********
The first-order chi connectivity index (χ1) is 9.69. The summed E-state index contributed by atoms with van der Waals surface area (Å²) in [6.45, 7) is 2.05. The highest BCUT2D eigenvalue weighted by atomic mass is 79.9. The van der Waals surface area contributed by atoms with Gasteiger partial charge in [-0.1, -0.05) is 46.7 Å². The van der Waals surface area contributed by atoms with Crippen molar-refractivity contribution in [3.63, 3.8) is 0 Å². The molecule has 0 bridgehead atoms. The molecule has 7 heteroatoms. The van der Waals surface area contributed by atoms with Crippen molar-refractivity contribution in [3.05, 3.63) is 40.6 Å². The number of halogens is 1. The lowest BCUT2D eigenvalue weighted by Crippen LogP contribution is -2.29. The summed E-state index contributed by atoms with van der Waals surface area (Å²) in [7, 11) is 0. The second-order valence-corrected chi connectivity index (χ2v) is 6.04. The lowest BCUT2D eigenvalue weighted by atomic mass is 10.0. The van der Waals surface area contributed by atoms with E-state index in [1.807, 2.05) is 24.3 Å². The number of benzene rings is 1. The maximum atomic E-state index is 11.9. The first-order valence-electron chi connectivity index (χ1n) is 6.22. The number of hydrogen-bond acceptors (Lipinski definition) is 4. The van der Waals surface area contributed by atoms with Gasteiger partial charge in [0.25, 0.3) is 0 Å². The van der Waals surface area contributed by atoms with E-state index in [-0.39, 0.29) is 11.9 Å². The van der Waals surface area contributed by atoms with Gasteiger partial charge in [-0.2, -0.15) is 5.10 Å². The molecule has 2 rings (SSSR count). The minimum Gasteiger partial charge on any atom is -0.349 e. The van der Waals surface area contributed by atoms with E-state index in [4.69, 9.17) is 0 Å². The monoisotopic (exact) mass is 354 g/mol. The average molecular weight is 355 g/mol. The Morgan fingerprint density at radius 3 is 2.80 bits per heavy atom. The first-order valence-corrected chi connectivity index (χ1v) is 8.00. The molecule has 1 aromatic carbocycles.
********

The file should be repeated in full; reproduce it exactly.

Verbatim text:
The first-order chi connectivity index (χ1) is 9.69. The summed E-state index contributed by atoms with van der Waals surface area (Å²) in [6.45, 7) is 2.05. The highest BCUT2D eigenvalue weighted by atomic mass is 79.9. The van der Waals surface area contributed by atoms with Gasteiger partial charge in [-0.1, -0.05) is 46.7 Å². The van der Waals surface area contributed by atoms with Crippen molar-refractivity contribution in [3.63, 3.8) is 0 Å². The molecule has 0 bridgehead atoms. The molecule has 7 heteroatoms. The van der Waals surface area contributed by atoms with Crippen molar-refractivity contribution in [3.05, 3.63) is 40.6 Å². The number of halogens is 1. The lowest BCUT2D eigenvalue weighted by Crippen LogP contribution is -2.29. The summed E-state index contributed by atoms with van der Waals surface area (Å²) in [7, 11) is 0. The second-order valence-corrected chi connectivity index (χ2v) is 6.04. The lowest BCUT2D eigenvalue weighted by atomic mass is 10.0. The van der Waals surface area contributed by atoms with E-state index in [1.807, 2.05) is 24.3 Å². The number of benzene rings is 1. The maximum atomic E-state index is 11.9. The first-order valence-electron chi connectivity index (χ1n) is 6.22. The number of hydrogen-bond acceptors (Lipinski definition) is 4. The van der Waals surface area contributed by atoms with Gasteiger partial charge in [0.25, 0.3) is 0 Å². The van der Waals surface area contributed by atoms with E-state index in [-0.39, 0.29) is 11.9 Å². The van der Waals surface area contributed by atoms with Gasteiger partial charge in [-0.2, -0.15) is 5.10 Å². The molecule has 2 rings (SSSR count). The minimum Gasteiger partial charge on any atom is -0.349 e. The van der Waals surface area contributed by atoms with E-state index in [4.69, 9.17) is 0 Å². The monoisotopic (exact) mass is 354 g/mol. The average molecular weight is 355 g/mol. The Morgan fingerprint density at radius 3 is 2.80 bits per heavy atom. The first-order valence-corrected chi connectivity index (χ1v) is 8.00. The molecule has 1 aromatic carbocycles.